By Karyl Estrella MIML
We’ve all heard the advice about laughter being the best medicine and how apples can repel doctors. But physiotherapist Dianna Howell CMgr MIML will let you in on a secret: good leadership helps employees heal. The New Zealand native and director of physiotherapy and workplace rehabilitation practice, Active Recovery, advocates using our understanding of neuroscience to influence leadership behaviour.
For Howell, good leadership skills must function hand in glove with an effective recovery strategy. “Skills like listening, empathy, self-reflection and even coaching are all vital for people who struggle with illness and injury.”, she says.
With 10.5 million Australians aged between 25 and 64, and around 1.5 million people in New Zealand having chronic diseases ranging from asthma, arthritis or even depression, Howell knows that good management will be a crucial ingredient for those who remain or enter the workforce.
People with a chronic health condition may wish to continue working for various reasons. Some do so to stay connected with a community, others use work and a sense of purpose to keep them motivated, and others still may need to work for financial reasons.
Managers must be ready to lead and support employees who live with a chronic illness. Howell shares four ways you can help your chronically ill staff member to recover:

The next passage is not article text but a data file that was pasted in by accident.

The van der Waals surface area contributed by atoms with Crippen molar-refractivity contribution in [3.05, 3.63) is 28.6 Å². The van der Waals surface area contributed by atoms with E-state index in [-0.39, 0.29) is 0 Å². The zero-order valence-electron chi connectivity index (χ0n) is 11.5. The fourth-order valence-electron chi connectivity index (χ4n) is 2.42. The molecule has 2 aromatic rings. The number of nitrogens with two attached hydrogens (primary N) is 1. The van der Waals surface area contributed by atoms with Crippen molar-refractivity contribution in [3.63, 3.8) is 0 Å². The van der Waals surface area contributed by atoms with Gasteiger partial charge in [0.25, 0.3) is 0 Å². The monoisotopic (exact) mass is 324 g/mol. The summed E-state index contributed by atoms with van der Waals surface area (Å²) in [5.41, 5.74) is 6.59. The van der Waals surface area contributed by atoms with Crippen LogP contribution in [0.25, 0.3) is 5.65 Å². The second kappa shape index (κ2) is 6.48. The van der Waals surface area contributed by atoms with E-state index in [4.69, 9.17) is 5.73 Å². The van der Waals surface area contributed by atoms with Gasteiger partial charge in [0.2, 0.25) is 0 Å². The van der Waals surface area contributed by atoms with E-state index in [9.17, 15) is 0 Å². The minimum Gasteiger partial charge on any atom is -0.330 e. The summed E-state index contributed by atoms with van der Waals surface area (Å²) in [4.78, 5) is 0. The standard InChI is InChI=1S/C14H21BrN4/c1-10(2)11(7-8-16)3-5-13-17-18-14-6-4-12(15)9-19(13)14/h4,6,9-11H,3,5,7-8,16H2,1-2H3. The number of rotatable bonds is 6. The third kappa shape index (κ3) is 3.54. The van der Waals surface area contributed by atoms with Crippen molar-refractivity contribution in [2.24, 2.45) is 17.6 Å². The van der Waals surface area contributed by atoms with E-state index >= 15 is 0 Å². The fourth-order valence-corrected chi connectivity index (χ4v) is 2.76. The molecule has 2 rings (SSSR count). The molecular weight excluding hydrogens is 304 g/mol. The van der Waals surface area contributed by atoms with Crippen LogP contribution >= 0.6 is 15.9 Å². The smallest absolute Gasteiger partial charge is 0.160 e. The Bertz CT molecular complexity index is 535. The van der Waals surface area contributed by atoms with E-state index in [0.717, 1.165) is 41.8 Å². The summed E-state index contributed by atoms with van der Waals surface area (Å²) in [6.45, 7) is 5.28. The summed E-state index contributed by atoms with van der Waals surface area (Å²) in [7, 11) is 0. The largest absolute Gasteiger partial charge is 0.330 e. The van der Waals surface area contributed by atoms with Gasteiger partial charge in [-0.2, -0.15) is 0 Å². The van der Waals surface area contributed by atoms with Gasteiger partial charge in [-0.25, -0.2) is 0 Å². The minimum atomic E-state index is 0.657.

Be a coach
Howell’s experience as a clinician means she can adapt conversations she would have with a patient into one with a staff member who needs help. However, you don’t need to be a qualified health professional to carry out a coaching conversation. As Howell explains, “You want to find out what they know about the condition and what they are dealing with, and then you think about what that person needs and find ways to fill those gaps. So really, it’s a coaching conversation.”
Give them a clear purpose
Confirming Howell’s belief that neuroscience, good leadership and successful recovery are all connected, she has observed the mind’s power when it comes to overcoming chronic illnesses. “People may suffer persistent pain for a lot of reasons, but a lot of times those who don’t respond well to treatment are usually people who struggle with their purpose,” she says. Managers should keep in mind the importance of clarifying each individual’s purpose in achieving organisational goals.
Remember your role as a manager
Howell emphasises that as managers, your main task is to provide your teams with the skills, knowledge, guidance and opportunities so that they can make important contributions to the company. This doesn’t change when it comes to helping employees with chronic illnesses – if anything, this battle cry becomes even more essential.
Show that you care
Your employees matter. That’s why Howell is convinced that you must never lose sight of this fact no matter what your staff member may be going through. “Everybody who walks into my practice, whether they are a patient or a staff member, has the potential to get better,” she says. This is the mindset that every caring leader should adopt – never forget that you are instrumental in helping others achieve their full potential.